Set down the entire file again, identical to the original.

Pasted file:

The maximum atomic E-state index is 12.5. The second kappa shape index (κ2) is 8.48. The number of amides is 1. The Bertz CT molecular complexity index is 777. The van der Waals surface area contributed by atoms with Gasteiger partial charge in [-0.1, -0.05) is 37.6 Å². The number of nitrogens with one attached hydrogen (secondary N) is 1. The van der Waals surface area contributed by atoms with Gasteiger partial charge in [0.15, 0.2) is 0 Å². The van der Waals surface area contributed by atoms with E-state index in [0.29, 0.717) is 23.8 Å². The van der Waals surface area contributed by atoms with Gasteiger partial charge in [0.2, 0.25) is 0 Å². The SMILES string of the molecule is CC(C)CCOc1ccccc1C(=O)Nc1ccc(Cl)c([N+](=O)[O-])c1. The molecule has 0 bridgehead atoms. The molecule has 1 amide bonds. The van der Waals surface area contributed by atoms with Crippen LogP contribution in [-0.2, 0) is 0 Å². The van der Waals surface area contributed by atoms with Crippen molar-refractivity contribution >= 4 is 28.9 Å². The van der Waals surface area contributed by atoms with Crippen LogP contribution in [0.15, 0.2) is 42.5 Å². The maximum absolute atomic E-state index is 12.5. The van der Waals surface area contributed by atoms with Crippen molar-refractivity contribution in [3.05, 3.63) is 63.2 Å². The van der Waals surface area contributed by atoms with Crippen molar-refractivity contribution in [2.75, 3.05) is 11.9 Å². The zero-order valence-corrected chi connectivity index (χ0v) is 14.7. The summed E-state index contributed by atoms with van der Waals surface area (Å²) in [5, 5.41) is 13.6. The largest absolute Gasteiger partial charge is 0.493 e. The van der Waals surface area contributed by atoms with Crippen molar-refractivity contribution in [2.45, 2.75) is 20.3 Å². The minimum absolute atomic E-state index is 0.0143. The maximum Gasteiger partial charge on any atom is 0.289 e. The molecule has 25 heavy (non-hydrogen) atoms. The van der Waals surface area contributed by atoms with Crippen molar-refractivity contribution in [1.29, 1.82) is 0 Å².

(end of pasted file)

The maximum atomic E-state index is 12.5. The second kappa shape index (κ2) is 8.48. The number of amides is 1. The Bertz CT molecular complexity index is 777. The van der Waals surface area contributed by atoms with Gasteiger partial charge in [-0.1, -0.05) is 37.6 Å². The number of nitrogens with one attached hydrogen (secondary N) is 1. The van der Waals surface area contributed by atoms with Gasteiger partial charge in [0.15, 0.2) is 0 Å². The van der Waals surface area contributed by atoms with E-state index in [0.29, 0.717) is 23.8 Å². The van der Waals surface area contributed by atoms with Gasteiger partial charge in [0.2, 0.25) is 0 Å². The SMILES string of the molecule is CC(C)CCOc1ccccc1C(=O)Nc1ccc(Cl)c([N+](=O)[O-])c1. The molecule has 0 bridgehead atoms. The molecule has 1 amide bonds. The van der Waals surface area contributed by atoms with Crippen LogP contribution in [-0.2, 0) is 0 Å². The van der Waals surface area contributed by atoms with Crippen molar-refractivity contribution >= 4 is 28.9 Å². The van der Waals surface area contributed by atoms with Crippen LogP contribution in [0.15, 0.2) is 42.5 Å². The maximum absolute atomic E-state index is 12.5. The van der Waals surface area contributed by atoms with Crippen molar-refractivity contribution in [3.05, 3.63) is 63.2 Å². The van der Waals surface area contributed by atoms with Crippen molar-refractivity contribution in [2.75, 3.05) is 11.9 Å². The zero-order valence-corrected chi connectivity index (χ0v) is 14.7. The summed E-state index contributed by atoms with van der Waals surface area (Å²) in [5, 5.41) is 13.6. The largest absolute Gasteiger partial charge is 0.493 e. The van der Waals surface area contributed by atoms with Crippen molar-refractivity contribution in [2.45, 2.75) is 20.3 Å². The minimum absolute atomic E-state index is 0.0143. The maximum Gasteiger partial charge on any atom is 0.289 e. The molecule has 25 heavy (non-hydrogen) atoms. The van der Waals surface area contributed by atoms with Crippen molar-refractivity contribution in [1.29, 1.82) is 0 Å².